Lawsuits show that the fight against wage theft is heating up, but workers shouldn’t have to sue their employers to get paid what they’re owed.
Despite the extensive press coverage of the fight of fast-food workers for a $15 hourly wage, one recent development hasn’t gotten much attention: fast-food workers around the country have started to win significant wage-theft lawsuits against McDonald’s franchisees, to the tune of hundreds of thousands of dollars. These lawsuits raise an important question: How has McDonald’s been able to get away with stealing hundreds of thousands of dollars from low-wage workers? The answer is straightforward. Our system for enforcement has been so severely weakened that many employers are able to regularly violate workers’ basic rights. And the law itself is broken. Its structure allows corporations like McDonald’s to escape responsibility for the conditions in their workplaces.
In February, student guest workers won a lawsuit that charged a McDonald’s franchise in Pennsylvania with wage theft. They had been paid sub-minimum wages, denied overtime pay and charged exorbitant prices for company housing. The Department of Labor required the franchise to pay $205,977 to both guest workers and native-born workers at the franchise. This victory was rapidly followed by a wave of other lawsuits around the country.
Last week, McDonald’s workers in three cities launched highly publicized cases charging the corporation with wage theft. These workers had experienced many types of wage theft. The workers in California claim that they were not paid for overtime work. In Michigan, workers are asserting that they were required to show up for work but were not allowed to clock in. Workers in New York allege that they were not compensated for the time they spent cleaning their uniforms, required to do work off the clock and not paid overtime. The New York suit was almost immediately successful. Last week, seven franchises agreed to settle for almost $500,000.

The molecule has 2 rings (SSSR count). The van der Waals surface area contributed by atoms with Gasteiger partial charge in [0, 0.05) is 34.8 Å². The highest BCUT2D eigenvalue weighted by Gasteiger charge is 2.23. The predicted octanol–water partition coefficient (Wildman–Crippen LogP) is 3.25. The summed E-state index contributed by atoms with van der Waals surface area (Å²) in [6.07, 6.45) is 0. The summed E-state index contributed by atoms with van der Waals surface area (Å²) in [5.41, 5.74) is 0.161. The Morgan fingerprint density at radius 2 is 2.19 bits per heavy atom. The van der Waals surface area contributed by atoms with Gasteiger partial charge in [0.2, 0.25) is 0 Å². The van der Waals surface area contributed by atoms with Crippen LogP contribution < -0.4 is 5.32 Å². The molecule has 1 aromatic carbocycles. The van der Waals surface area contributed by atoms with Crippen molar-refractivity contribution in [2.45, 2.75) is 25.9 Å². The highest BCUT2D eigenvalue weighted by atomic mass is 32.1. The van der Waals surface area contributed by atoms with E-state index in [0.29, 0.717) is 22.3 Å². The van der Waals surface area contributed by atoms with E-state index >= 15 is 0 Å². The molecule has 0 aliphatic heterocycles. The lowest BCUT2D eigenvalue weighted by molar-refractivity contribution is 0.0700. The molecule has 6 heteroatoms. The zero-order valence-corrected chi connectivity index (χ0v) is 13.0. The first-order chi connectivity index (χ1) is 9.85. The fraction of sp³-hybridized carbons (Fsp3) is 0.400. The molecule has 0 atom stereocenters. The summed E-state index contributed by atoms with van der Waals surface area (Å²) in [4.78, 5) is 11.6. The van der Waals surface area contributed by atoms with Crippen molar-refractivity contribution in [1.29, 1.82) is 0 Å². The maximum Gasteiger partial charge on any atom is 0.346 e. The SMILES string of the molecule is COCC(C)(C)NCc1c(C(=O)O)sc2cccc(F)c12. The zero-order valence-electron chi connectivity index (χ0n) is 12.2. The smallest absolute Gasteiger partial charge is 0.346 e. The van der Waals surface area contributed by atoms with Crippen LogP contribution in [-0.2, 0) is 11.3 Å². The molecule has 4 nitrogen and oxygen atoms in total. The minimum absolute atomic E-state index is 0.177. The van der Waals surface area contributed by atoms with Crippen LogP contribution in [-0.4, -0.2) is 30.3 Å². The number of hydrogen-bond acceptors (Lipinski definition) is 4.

McDonald’s workers are not alone. Wage theft has become a widespread problem in low-wage industries in the United States. An influential study found that more than two-thirds (68 percent) of workers had experienced some form of wage theft in their previous week of work: They were paid below the minimum wage, not paid for overtime, required to work off the clock or had their breaks limited. An organization of fast-food workers in New York City surveyed workers and found that 84 percent of workers had experienced wage theft in the last year.
Addressing wage theft will take a two-pronged solution: rebuilding the enforcement system in the U.S., and cutting through the smokescreen of subcontracting and franchising to hold employers responsible for the wages and working conditions in their workplaces.
The enforcement regime in the United States has been significantly weakened over the last several decades. There has been an overall downward trend in funding for the Department of Labor. The number of labor inspectors had plummeted for years. The Obama administration has added new inspectors, but not enough to make up for the long-term decline. Meanwhile, the number of workers who need protection has grown. This pattern has to be turned on its head. If rampant wage theft is to be stopped, we need to radically increase the number of labor inspectors on the ground.